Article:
The EU’s Energy Union is the latest attempt to upgrade EU energy policy. However, the relationship between energy and foreign policy remains underdefined within the new framework.
The evolution of the oil intensity of the American and German economies, in conjunction with the carbon intensity of their oil use moving forward, offers many untapped opportunities for joint global leadership on oil governance in the twenty-first century.
A clutch of recent deals between Gazprom and German and Austrian energy companies shows how much Russia needs Europe and vice versa.
Energy dependence between the EU and Russia has increased mistrust between them, and energy has become an issue of national security for both sides.
The United States and the EU should identify tools and mechanisms to help manage the intersection of energy and security in the transatlantic context.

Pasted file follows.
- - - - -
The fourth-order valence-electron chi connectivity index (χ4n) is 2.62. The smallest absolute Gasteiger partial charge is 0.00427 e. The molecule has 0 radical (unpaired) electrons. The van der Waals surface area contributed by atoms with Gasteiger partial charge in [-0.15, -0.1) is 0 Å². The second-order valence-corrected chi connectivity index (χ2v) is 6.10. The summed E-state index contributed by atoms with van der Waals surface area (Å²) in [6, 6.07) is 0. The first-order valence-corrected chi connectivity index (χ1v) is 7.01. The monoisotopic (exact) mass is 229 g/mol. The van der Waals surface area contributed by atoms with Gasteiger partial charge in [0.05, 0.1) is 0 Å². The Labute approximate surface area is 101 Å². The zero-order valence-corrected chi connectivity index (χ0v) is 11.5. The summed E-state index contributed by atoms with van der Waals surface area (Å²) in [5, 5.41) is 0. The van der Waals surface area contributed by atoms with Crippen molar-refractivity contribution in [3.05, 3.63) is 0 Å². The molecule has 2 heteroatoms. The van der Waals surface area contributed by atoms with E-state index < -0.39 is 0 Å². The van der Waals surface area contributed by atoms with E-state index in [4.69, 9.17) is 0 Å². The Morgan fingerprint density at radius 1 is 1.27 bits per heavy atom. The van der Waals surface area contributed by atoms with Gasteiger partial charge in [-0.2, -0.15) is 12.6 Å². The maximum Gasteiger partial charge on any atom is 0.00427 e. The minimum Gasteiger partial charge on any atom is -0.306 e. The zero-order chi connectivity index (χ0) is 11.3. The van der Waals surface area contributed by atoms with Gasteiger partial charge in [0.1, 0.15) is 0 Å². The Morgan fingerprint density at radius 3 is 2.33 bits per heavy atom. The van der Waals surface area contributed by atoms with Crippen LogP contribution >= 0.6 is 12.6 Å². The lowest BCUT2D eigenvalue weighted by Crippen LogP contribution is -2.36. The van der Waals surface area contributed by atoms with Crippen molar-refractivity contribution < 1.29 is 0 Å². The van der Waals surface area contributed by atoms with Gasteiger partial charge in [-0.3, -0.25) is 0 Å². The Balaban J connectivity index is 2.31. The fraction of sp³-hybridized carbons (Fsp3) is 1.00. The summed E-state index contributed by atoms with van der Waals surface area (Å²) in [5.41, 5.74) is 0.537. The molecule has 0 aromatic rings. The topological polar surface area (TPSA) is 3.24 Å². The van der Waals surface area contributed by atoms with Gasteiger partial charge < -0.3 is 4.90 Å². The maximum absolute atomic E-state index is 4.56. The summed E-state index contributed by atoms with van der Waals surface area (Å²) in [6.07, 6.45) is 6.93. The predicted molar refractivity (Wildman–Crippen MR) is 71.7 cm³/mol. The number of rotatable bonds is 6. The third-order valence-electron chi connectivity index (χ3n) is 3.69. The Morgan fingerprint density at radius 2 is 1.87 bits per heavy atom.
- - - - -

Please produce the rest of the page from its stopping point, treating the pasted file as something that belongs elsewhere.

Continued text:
Six major European oil companies are seeking UN backing for a global carbon pricing framework. Policymakers should not let this opportunity go to waste.
Oil is changing. The oils themselves, how they are extracted and processed, and the products into which they are made are shifting in substantial ways.
The EU and the United States should focus more attention on how to include energy issues in the proposed Transatlantic Trade and Investment Partnership.
It is the European Commission’s competition arm, not European leaders, that is behind Gazprom’s waning hold on Europe’s energy sector.
Andriy Kobolyev, the CEO of Naftogaz, wants to integrate Ukraine’s energy sector into the EU. That, he believes, would end Gazprom’s political grip over his country.